Last week we discussed three crucial aspects of results-driven marketing campaigns that combine elements of both branding and direct response.
While those principles lay a solid foundation, they must be complemented by four more essential rules to ensure your campaign is effective.
Let's explore these four additional fundamentals for striking the perfect balance between branding and direct response.
1. Keep it Personal
Branded or not, the best direct response campaigns still use targeted, relevant, personalized offers to generate response.
This isn't at odds with branding; rather, it should complement the brand, enabling you to add personality and dimension.
2. Make it All About "You"
By that, I don't mean talk about yourself by using the words "we" or "us" over and over.
Instead, make every piece of your campaign focused on the reader.
The easiest way to do this is to start headlines with "you," "your" and "you're" to immediately keep the reader involved.
The brand is here to lend credibility to your sales proposition.
3. Make a Visual Impact, and Back it Up with Strong Copy
By visual, I don't necessarily mean bright colors, giant images or cool graphics.
Sure, use those if you have them, but use them the right way.
Use them to tell the story of your brand and have the copy complement that to show the reader why it's relevant to them.
What if you don't have a catalog of images? Even better.
It forces you to tell the story in a visual way using type or call-outs, both of which are proven techniques to drive response.
4. Keep it Simple and Speak Clearly
Too often, we see marketers get so wrapped up in "brand speak" that the recipient never gets the chance to see what they were trying to sell them.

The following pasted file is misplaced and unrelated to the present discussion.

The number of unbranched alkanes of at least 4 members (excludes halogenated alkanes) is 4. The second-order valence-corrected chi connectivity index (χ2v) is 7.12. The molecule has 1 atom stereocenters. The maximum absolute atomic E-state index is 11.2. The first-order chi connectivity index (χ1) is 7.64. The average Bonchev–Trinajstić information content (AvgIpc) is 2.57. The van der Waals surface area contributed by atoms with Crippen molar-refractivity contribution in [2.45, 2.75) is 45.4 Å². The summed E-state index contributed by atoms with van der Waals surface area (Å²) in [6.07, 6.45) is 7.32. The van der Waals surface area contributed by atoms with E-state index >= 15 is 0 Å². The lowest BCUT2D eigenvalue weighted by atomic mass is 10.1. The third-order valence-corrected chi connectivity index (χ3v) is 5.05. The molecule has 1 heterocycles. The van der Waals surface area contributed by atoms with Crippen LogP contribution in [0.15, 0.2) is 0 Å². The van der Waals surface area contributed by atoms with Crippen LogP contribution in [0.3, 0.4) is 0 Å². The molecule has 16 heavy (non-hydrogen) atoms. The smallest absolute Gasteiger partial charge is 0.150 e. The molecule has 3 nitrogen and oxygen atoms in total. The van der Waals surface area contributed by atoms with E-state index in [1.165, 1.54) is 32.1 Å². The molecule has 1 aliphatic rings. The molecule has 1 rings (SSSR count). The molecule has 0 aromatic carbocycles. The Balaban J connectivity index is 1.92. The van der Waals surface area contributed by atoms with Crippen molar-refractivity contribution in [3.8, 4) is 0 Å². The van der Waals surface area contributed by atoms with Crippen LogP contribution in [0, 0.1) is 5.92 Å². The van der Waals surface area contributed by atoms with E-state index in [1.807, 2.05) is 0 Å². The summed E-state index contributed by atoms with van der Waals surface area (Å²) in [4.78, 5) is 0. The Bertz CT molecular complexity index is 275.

One former client used to have us add in a 50-word paragraph to every communication before we could start selling the offer.
It was four or so sentences all about the company and how they really valued the reader's time and business and how...
I mean, wow. You value me, but you're going to talk all about yourself?
Not surprisingly, response suffered greatly.
They ignored rules No. 1 and No. 2 (and, if you remember, rule No. 1 from last week's post).
You're much better off getting to the point quickly and using supplemental copy to introduce the strengths of the brand's attributes in a more subtle way.
For example, let's say a company has been around for decades, offering some of the finest leather gloves around. Their artisans work tirelessly to find the best materials, and they guarantee everything they make.
Which approach is better, then? Which gets the higher response?
We truly value your business and that's why we're proud to be your choice when it comes to finding the best leather. It's been true for over 30 years, as our family has...
Right now, because you shopped with us before, you can save 25% on your next order. It's our "thank you" for helping us reach our 30th anniversary. And if you're ever unhappy with your order, you know you can return it for a full refund, no questions asked.
Sure, the second one is longer, but it brings the reader in right way and tells her what's in it for her. And the brand? It's right there, embedded in the sales offer, adding credibility to the message... as it should.
There's only one caveat: every situation, every brand, every direct response campaign is unique.
Over the years, we've seen it all. Sometimes, you can do everything right and it still doesn't work. Sometimes, you skip a few rules, and you end up hitting a home run.
The trick, I hope you can see, is immersing yourself in the brand—and tried and true direct response techniques—and seeing if you can find that perfect balance.
Ideally, you'd be able to test to get there, but that's not always possible.
In those instances, use the seven rules as your guide and you'll be on your way to making every campaign a brand-building, direct response success.